Our Obsession with Notebooks
An introvert by nature, it’s been nice to find like-minded people through the #bookstagram and #writersfollowwriters community on Instagram.
One thing I’ve noticed in this culture of creatives is that my (ex)obsession with all things journals, notebook, and pen related items is (was) not unique. Watching so many great ways others’ use these tools is great fun (yeah, nerd alert. You already knew), and usually, has me conversating with myself about the desire to bring them back into my life. What better way to spend an afternoon than shopping for bound paper and cool graphic instruments?
Somehow, I’ve been able to repress the urge…
The last few years have converted me into a gypsy, my vagabond style of living forcing me to streamline my possessions. Simplifying travel became my most focused concentration. Going electronic was the easiest way to keep my library, both reading and personal-muse-storage, with me at all times. Instead of carrying pounds of notebooks and utensils with me everywhere, which I did for years (fueling an obsession I had with messenger bags), I went efficient. My MacBook Air was the best purchases I ever made.
After giving up the habit of amassing every cool writing tool I could find, I still find myself surrounded by some hangers-on…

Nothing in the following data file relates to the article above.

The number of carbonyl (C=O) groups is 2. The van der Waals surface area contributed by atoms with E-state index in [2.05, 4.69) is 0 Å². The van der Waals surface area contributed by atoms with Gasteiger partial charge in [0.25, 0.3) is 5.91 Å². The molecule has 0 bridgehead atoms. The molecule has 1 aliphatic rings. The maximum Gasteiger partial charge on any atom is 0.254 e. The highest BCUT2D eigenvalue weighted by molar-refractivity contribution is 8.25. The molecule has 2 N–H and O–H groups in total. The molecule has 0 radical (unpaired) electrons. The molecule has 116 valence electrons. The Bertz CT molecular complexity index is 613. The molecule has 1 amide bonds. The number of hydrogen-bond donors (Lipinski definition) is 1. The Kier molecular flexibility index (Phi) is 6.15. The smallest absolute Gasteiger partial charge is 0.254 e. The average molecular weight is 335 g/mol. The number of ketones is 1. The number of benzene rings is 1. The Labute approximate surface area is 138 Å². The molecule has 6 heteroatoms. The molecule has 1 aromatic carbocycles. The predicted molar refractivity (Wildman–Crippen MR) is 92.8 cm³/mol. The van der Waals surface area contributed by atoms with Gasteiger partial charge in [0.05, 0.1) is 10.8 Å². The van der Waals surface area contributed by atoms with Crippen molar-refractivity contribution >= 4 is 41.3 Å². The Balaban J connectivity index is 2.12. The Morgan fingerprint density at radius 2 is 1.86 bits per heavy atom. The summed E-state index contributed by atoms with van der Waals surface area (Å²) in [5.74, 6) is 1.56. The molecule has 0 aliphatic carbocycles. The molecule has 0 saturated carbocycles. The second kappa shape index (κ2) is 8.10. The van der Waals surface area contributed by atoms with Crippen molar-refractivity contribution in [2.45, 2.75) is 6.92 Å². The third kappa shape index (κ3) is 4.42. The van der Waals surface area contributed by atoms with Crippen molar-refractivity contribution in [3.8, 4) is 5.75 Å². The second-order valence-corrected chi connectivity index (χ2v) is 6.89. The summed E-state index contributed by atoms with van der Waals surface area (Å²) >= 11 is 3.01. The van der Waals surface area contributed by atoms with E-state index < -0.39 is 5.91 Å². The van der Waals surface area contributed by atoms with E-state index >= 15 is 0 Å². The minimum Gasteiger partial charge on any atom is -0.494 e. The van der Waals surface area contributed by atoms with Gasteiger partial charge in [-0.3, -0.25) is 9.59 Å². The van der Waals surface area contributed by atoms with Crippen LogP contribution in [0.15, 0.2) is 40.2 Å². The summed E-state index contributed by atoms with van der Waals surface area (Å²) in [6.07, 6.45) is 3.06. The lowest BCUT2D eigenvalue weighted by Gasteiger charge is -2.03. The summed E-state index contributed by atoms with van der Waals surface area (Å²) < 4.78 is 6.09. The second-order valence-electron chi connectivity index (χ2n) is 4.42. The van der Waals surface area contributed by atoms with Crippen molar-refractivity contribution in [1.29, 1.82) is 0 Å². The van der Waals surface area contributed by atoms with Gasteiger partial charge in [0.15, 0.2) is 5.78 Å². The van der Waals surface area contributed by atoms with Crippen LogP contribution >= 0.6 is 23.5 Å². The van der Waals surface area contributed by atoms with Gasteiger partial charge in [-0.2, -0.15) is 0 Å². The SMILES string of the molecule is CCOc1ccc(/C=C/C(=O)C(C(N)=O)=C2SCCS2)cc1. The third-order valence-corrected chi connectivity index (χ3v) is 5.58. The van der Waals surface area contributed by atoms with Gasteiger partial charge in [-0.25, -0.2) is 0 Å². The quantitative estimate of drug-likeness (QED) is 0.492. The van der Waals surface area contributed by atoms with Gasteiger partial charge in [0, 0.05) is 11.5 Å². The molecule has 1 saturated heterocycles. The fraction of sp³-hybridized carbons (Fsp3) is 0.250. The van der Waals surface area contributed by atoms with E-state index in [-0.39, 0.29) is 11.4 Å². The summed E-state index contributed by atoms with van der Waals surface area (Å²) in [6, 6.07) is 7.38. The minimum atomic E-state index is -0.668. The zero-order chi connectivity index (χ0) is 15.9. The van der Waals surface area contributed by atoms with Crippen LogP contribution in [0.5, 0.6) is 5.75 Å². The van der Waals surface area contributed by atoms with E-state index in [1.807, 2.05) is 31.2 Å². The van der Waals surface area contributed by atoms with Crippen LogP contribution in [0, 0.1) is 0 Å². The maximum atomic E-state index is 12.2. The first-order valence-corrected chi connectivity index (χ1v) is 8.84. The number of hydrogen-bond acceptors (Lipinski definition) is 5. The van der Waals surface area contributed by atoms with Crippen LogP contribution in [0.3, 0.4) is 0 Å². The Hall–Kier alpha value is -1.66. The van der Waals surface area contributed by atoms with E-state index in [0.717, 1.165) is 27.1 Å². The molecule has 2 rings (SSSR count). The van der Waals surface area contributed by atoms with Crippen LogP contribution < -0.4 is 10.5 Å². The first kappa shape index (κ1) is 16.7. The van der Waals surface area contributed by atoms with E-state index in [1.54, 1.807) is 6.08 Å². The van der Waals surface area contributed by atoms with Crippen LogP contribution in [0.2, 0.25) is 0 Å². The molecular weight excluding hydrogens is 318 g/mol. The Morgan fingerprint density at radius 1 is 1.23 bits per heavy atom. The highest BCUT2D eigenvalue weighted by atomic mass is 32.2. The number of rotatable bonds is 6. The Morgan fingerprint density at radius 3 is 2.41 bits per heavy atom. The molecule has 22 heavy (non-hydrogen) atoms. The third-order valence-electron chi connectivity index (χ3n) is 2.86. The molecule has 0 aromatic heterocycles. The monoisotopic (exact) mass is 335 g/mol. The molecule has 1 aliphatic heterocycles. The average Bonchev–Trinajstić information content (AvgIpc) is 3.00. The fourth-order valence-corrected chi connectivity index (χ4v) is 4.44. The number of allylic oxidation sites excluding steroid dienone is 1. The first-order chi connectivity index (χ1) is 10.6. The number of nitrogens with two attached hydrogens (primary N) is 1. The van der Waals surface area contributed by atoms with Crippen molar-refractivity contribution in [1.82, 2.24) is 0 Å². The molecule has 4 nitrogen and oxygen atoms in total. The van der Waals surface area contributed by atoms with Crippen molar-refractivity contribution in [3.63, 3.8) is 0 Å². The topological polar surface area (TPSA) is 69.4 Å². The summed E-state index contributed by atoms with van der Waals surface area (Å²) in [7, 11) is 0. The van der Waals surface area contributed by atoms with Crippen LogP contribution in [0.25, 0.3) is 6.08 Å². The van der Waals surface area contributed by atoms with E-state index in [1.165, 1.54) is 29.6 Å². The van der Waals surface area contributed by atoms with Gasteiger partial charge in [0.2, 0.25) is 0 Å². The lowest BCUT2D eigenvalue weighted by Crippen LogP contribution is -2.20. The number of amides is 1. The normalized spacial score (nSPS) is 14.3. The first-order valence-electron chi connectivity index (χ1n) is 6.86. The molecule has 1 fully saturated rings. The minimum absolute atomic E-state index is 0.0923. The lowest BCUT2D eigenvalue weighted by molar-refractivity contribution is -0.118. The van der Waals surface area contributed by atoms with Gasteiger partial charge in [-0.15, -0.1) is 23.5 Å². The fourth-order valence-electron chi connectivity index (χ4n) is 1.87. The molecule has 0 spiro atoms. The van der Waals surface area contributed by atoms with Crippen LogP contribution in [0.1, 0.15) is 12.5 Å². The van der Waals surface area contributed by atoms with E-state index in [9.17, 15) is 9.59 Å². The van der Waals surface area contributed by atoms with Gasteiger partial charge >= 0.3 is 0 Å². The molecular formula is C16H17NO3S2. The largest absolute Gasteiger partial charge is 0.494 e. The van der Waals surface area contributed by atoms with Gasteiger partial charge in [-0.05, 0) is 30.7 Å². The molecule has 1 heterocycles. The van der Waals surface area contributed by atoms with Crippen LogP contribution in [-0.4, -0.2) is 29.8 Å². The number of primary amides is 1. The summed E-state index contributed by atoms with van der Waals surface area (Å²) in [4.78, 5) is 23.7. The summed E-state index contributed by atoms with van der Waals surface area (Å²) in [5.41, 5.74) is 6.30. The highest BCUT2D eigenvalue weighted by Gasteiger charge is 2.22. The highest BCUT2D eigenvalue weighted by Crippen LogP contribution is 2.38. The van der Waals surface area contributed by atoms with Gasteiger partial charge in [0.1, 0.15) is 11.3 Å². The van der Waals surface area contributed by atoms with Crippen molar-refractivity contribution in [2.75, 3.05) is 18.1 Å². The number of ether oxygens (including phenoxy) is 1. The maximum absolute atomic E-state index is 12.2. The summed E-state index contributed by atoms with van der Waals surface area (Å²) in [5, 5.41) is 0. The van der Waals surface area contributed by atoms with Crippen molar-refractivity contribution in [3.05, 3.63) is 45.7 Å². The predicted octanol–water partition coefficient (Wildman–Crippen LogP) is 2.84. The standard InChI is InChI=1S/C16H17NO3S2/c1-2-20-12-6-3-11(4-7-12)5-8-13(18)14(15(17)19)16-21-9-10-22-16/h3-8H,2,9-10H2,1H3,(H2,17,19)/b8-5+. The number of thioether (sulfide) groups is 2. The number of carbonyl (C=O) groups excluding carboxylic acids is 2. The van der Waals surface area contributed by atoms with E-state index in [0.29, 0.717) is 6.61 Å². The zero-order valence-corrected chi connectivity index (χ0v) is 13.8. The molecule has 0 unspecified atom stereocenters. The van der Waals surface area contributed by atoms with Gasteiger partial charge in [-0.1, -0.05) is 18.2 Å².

Still even this streamlining had me missing critical points in ideas my muse would throw that I failed to hang on to…
Current Brainstorming Tactics
There is so much advice floating around about how best to “plot,” to brainstorm, to organize one’s stories. After so many notebooks, filled with notes, and outlines, then moving on to trying to do this same thing electronically, I’ve found my most successful way for me is to simply stare into space…
I think it started when I realized all my newest story ideas were fueled by dreams. Recording the dreams usually sets me up to be able to hash out the thoughts/feelings invoked by such a situation (we all know how coherent dreams can be). It usually takes me weeks to figure out how a scene or emotion that caught me in slumber can be fixed to a cohesive design.
That’s where staring comes in.
Writing, whether through a keyboard or pen and ink, takes time; time where my run-amuck thoughts are racing faster than my fingers can keep up. I’ve lost so many nuances this way.
But staring off, letting my mind work through details, figuring out the interconnectivity of basic points, keeps me from losing so much. Often, this is part of my pre-sleep ritual: to lay in bed, rehashing points I’ve come up with, seeing if they still work after “sleeping on it.”
I used to forget when I didn’t write it down (a thing that happened more than not). I used to forget while I was writing it down. Now, it’s clearly in my head. As points solidify, I put in down in physical form so, instead of hundreds of random notes that rarely come together coherently, I have more solid plans when I get down to writing.
- What’s your brainstorming method?
- How do you figure out the main points of your story?